Young Turks (Turkish: Jön Türkler or Genç Türkler) was a political reform movement in the early 20th century that favored the replacement of the Ottoman Empire's absolute monarchy with a constitutional government. They led a rebellion against the absolute rule of Sultan Abdulhamid II in the 1908 Young Turk Revolution.[1] With this revolution, the Young Turks helped to establish the Second Constitutional Era in the same year, ushering in an era of multi-party democracy for the first time in the country's history.[2]

A lithograph celebrating the Young Turk Revolution featuring the sources of inspiration of the movement, Midhat Pasha, Prince Sabahaddin, Fuad Pasha and Namık Kemal, military leaders Niyazi Bey and Enver Pasha, and the slogan liberty, equality, fraternity (hürriyet, müsavat, uhuvvet)

Despite working with the Young Ottomans to promulgate a constitution, Abdulhamid II had dissolved the parliament by 1878 and returned to an absolutist regime, marked by extensive use of secret police to silence dissent, and by massacres committed against minorities. Constitutionalist opponents of his regime, most prominently Prince Sabahaddin and Ahmet Rıza, among other intellectuals, came to be known as Young Turks.[3] Despite the name, Young Turks included many Arabs, Albanians, Jews, and initially, Armenians and Greeks.[4] To organize the opposition, forward-thinking medical students Ibrahim Temo, Abdullah Cevdet and others formed a secret organization named the Committee of Ottoman Union (later Committee of Union and Progress - CUP), which grew in size and included exiles, civil servants, and army officers. Finally, in 1908 in the Young Turk Revolution, pro-CUP officers marched on Istanbul, forcing Abdulhamid to restore the constitution. An attempted countercoup resulted in his deposition.

The Young Turks were a heterodox group of secular liberal intellectuals and revolutionaries, united by their opposition to the absolutist regime of Abdulhamid and desire to reinstate the constitution.[5] After the revolution, the Young Turks began to splinter and two main factions formed: more liberal and pro-decentralization Young Turks (including the CUP's original founders) formed the Private Enterprise and Decentralization League [tr], the Ottoman Liberty Party and later the Freedom and Accord Party (also known as the Liberal Union or Liberal Entente).[6] The Turkish nationalist, pro-centralization and radical wing among the Young Turks remained in the Committee of Union and Progress.[7] The groups' power struggle continued until 1913, when the Grand Vizier Mahmut Şevket Pasha was assassinated, allowing the CUP to take over all institutions. The new CUP leadership (Three Pashas) established a one party state and exercised absolute control over the Ottoman Empire, overseeing the Empire's entry into World War I on the side of the Central Powers during the war. The CUP regime also planned and executed the late Ottoman genocides as part of their Turkification policies.[8][9]

Following the war, the struggle between the two groups of Young Turks revived, with the Freedom and Accord Party regaining control of the Ottoman government and conducting a purge of Unionists with assistance from the Allied powers. The Three Pashas fled into exile. Freedom and Accord rule was short-lived, and with Mustafa Kemal Pasha (Atatürk) stirring up nationalist sentiment in Anatolia, the Empire soon collapsed.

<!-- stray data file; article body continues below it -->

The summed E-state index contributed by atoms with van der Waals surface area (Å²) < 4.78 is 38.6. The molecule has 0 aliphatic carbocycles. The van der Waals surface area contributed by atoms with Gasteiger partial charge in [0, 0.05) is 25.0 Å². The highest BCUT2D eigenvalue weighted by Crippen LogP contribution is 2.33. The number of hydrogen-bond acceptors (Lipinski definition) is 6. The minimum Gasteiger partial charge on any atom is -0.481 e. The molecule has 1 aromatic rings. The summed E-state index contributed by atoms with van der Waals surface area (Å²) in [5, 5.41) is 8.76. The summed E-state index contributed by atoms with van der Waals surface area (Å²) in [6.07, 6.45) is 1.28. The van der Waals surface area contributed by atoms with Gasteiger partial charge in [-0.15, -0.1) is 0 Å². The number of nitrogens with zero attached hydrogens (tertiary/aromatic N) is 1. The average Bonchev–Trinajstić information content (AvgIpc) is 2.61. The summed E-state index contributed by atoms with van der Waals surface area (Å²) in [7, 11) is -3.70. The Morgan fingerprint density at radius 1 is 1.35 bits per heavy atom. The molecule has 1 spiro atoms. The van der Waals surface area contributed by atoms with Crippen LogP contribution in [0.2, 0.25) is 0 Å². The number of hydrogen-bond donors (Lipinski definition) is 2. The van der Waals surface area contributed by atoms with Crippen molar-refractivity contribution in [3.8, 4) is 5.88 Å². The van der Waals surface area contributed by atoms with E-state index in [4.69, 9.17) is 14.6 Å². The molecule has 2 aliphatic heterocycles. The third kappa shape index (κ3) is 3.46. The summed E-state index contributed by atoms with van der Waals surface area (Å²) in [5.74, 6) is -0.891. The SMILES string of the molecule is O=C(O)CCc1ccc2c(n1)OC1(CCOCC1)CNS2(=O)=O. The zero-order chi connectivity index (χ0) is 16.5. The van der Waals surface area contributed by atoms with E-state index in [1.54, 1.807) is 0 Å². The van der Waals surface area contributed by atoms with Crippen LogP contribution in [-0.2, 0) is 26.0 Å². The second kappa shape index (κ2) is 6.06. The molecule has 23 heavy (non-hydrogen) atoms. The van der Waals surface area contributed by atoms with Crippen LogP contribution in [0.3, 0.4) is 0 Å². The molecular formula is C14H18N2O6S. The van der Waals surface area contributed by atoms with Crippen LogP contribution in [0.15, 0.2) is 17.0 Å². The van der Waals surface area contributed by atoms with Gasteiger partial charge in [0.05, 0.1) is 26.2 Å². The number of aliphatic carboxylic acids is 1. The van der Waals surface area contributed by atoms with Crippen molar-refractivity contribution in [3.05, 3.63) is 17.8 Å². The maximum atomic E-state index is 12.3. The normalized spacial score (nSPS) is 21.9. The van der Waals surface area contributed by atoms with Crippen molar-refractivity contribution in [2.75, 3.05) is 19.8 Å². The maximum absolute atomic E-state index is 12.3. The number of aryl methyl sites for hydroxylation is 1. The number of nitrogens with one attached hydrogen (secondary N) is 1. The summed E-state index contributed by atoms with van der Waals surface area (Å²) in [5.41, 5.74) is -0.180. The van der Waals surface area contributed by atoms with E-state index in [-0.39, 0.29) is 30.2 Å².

The term "Young Turk" is now used to signify "an insurgent person trying to take control of a situation or organization by force or political maneuver,"[10] and various groups in different countries have been named Young Turks because of their rebellious or revolutionary nature. Members of the CUP were known as Unionists, while for most of the world, the Unionists were conflated with the larger Young Turks movement.[citation needed]



Members of the Young Turks: İshak Sükuti, Serâceddin Bey, Tunalı Hilmi, Âkil Muhtar, Mithat Şükrü, Emin Bey, Lutfi Bey, Doctor Şefik Bey, Nûri Ahmed, Doctor Reshid and Münif Bey

Inspired by the Young Italy political movement, the Young Turks had their origins in secret societies of "progressive medical university students and military cadets,"[11] namely the Young Ottomans, driven underground along with all political dissent after the Constitution of 1876 was abolished and the First Constitutional Era brought to a close by Abdulhamid II in 1878 after only two years.[1] The Young Turks favored a reinstatement of the Ottoman Parliament and the 1876 constitution,[1] written by the reformist Midhat Pasha.[12]

Congress of Ottoman OppositionEdit

The first congress of the Ottoman opposition (1902) in Paris

The First Congress of Ottoman Opposition [tr] was held on 4 February 1902, at 20:00, at the house of Germain Antoin Lefevre-Pontalis a member of the Institut de France. The opposition was performed in compliance with the French government. Closed to the public, there were 47 delegates present. The Armenians wanted to have the conversations held in French, but other delegates rejected this proposition.[13]

The Second Congress of Ottoman Opposition took place in Paris, France, in 1907. Opposition leaders including Ahmed Rıza, Sabahaddin Bey, and Khachatur Malumian of the Armenian Revolutionary Federation were in attendance. The goal was to unite all the parties, including the Young Turks' Committee of Union and Progress, in order to bring about a revolution to reinstate the constitution.


The Young Turks became a truly organized movement with the Committee of Union and Progress (CUP) as an organizational umbrella. They recruited individuals hoping for the establishment of a constitutional monarchy in the Ottoman Empire. In 1906, the Ottoman Freedom Society (OFS) was established in Thessalonica by Mehmed Talaat. The OFS actively recruited members from the Third Army base, among them Major Ismail Enver. In September 1907, OFS announced they would be working with other organizations under the umbrella of the CUP. In reality, the leadership of the OFS would exert significant control over the CUP.

Young Turk RevolutionEdit

Young Turks flyer with the slogan Long live the fatherland, long live the nation, long live liberty written in Ottoman Turkish and French

In 1908, the Macedonian Question was facing the Ottoman Empire. Tsar Nicholas II and Franz Joseph, who were both interested in the Balkans, started implementing policies, beginning in 1897, which brought on the last stages of the Balkanization process. By 1903, there were discussions on establishing administrative control by Russian and Austrian advisory boards in the Macedonian provinces. Abdulhamid was forced to accept this idea, although for quite a while he was able to subvert its implementation.